Figure 2 Thoracic Trocar placement and anastomotic set-up.
Figure 3 Robot assisted standard circular anastomosis.
Figure 4 Esophagogastrostomy, ICG quality control. ICG, indocyanine green.

Follow up

Patients who underwent surgery for esophageal cancer are subsequently followed with routine check-ups performed in our outpatient clinic. Even if not required by national and international guidelines for esophageal cancer, we routinely follow a specific scheme for this follow-up program, including physical examination, blood samples and tumor markers as well as endoscopic evaluations and CT-scans at specific time points. During a 5-year follow-up period, typically 7 endoscopies and 7 CT scans are performed.

Data collection and statistical analysis

Data were collected prospectively, including but not limited to, patient demographics, operative and oncologic parameters, conversions, intraoperative complications, postoperative complications, readmissions, length of hospital stay, mortality, and reoperations. Our main outcome of measure was the definition of modules for a safe introduction of a new technology to a complex procedure. The incidence of in hospital mortality following esophagectomy was also recorded and compared to our benchmark population that was not operated using the surgical robot. Continuous variables are presented as means and range. Categorical data are presented as numbers and percentages. The Student t test (for continuous variables) and Chi Square test (for nominal or categorical variables) were used for all bivariate analyses. All tests were 2-sided, with statistical significance set at P≤0.05. Data were analyzed by Stata 11.0 (StataCorp., College Station, TX).


As derived from previous reports in other surgical fields, the following modules were defined before surgical implementation of the new technology. Two prep modules were established in our case, as the da Vinci Xi robot was at that time a new device in our hospital. The six esophageal modules divide the approach to robotic assisted esophagectomy into straightforward and manageable steps that should not take more than 1–2 hours, depending on proficiency level.

Definition of modules and modular approach:

  • Prep module: simulation, inanimate and animate training;
  • Prep module: simple training procedures with increasing difficulty (robotic cholecystectomy, fundoplication);
  • Esophageal module: abdominal phase (gastric mobilization);
  • Esophageal module: thoracic docking, thoracoscopy, first steps of dissection and lymphadenectomy;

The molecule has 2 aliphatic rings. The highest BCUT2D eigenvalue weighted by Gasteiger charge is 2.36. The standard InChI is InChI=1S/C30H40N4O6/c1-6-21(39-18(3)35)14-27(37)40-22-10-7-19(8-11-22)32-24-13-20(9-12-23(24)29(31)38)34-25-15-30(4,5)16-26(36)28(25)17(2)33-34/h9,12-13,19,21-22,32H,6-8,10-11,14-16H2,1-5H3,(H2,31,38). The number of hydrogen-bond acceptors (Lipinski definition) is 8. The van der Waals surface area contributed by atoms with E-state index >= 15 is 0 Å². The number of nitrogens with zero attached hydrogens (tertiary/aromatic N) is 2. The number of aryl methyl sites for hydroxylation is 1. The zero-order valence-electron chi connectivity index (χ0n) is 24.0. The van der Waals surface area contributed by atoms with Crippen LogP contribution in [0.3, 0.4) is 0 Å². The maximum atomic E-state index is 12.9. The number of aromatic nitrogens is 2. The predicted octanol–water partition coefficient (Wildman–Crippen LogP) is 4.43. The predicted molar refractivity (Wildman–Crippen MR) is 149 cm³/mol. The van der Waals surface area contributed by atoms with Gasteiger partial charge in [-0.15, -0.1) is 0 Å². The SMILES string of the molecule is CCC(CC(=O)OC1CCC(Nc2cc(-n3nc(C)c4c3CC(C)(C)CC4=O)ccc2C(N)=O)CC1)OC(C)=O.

• Esophageal module: esophageal dissection, division of azygos vein;
  • Esophageal module: paracarinal lymphadenectomy;
  • Esophageal module: high intrathoracic lymphadenectomy and high intrathoracic esophageal transection;
  • Esophageal module: esophagogastric anastomosis.

A total of 70 patients (9 females) fulfilled inclusion criteria to our study. On our modular pathway, we completed a total of 30 cases in prep module 2, mainly cholecystectomies (n=6) and benign esophageal cases (n=19). This resulted in a good proficiency level for two esophageal surgeons to feel comfortable with the robotic technology and to safely perform benign esophageal cases with an acceptable OR time. A total of 41 patients underwent upper gastrointestinal cancer surgery. Two patients underwent (transhiatal extended) gastrectomy, 39 patients underwent Ivor Lewis esophagectomy, using the robot for the abdominal and/or the thoracic phase. Of these patients, 38 underwent neoadjuvant treatment (92.7%) due to clinically advanced cT3 cancer. Esophageal adenocarcinoma was present in 34 cases. Mean length of stay was 16 days (range, 12–52 days). All patients underwent an R0 resection. One patient died due to pulmonary dysfunction and severe ARDS on the ICU (in-hospital mortality 1/41=2.4%). This patient underwent surgery in the first set of 10 patients and therefore had an open reconstruction phase (esophageal modules 1–3 were performed in this patient). Mean OR time of the first 10 cases was 7:25 hours (range, 6:21–10:40 hours), mean OR time of the last 10 cases was 6:43 hours (range, 5:16–8:06 hours). This difference was not statistically significant. The detailed demographic and oncologic information of all patients with esophageal cancer can be found in Tables 1-3. There were no intraoperative complications and no unplanned conversions to open surgery. Two surgeons were able to sequentially train and perform a completely robotic transthoracic esophagectomy using this modular approach. A total of 10 cases per surgeon were necessary to complete all modules in one case.